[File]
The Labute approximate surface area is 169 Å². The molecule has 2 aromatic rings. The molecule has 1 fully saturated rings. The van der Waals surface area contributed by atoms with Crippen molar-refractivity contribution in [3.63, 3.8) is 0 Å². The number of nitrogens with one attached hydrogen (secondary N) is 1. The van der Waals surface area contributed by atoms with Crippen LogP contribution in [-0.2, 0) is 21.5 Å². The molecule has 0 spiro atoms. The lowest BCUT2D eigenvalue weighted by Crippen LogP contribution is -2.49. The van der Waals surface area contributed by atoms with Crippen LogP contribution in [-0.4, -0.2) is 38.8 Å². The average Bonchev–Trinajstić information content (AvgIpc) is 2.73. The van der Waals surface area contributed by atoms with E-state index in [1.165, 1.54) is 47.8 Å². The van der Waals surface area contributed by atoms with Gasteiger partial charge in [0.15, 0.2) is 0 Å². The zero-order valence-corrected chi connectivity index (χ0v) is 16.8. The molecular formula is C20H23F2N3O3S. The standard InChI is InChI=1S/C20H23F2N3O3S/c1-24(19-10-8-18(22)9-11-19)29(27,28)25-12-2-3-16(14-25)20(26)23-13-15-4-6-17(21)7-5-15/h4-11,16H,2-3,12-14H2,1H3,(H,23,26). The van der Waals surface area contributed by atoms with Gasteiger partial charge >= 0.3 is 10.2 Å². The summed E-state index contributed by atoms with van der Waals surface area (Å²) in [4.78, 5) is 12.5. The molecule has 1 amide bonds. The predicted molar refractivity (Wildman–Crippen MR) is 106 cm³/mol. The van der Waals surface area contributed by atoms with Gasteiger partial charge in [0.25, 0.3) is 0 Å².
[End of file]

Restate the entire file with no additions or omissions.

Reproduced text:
The Labute approximate surface area is 169 Å². The molecule has 2 aromatic rings. The molecule has 1 fully saturated rings. The van der Waals surface area contributed by atoms with Crippen molar-refractivity contribution in [3.63, 3.8) is 0 Å². The number of nitrogens with one attached hydrogen (secondary N) is 1. The van der Waals surface area contributed by atoms with Crippen LogP contribution in [-0.2, 0) is 21.5 Å². The molecule has 0 spiro atoms. The lowest BCUT2D eigenvalue weighted by Crippen LogP contribution is -2.49. The van der Waals surface area contributed by atoms with Crippen LogP contribution in [-0.4, -0.2) is 38.8 Å². The average Bonchev–Trinajstić information content (AvgIpc) is 2.73. The van der Waals surface area contributed by atoms with E-state index in [1.165, 1.54) is 47.8 Å². The van der Waals surface area contributed by atoms with Gasteiger partial charge in [0.15, 0.2) is 0 Å². The zero-order valence-corrected chi connectivity index (χ0v) is 16.8. The molecular formula is C20H23F2N3O3S. The standard InChI is InChI=1S/C20H23F2N3O3S/c1-24(19-10-8-18(22)9-11-19)29(27,28)25-12-2-3-16(14-25)20(26)23-13-15-4-6-17(21)7-5-15/h4-11,16H,2-3,12-14H2,1H3,(H,23,26). The van der Waals surface area contributed by atoms with Gasteiger partial charge >= 0.3 is 10.2 Å². The summed E-state index contributed by atoms with van der Waals surface area (Å²) in [4.78, 5) is 12.5. The molecule has 1 amide bonds. The predicted molar refractivity (Wildman–Crippen MR) is 106 cm³/mol. The van der Waals surface area contributed by atoms with Gasteiger partial charge in [0.25, 0.3) is 0 Å².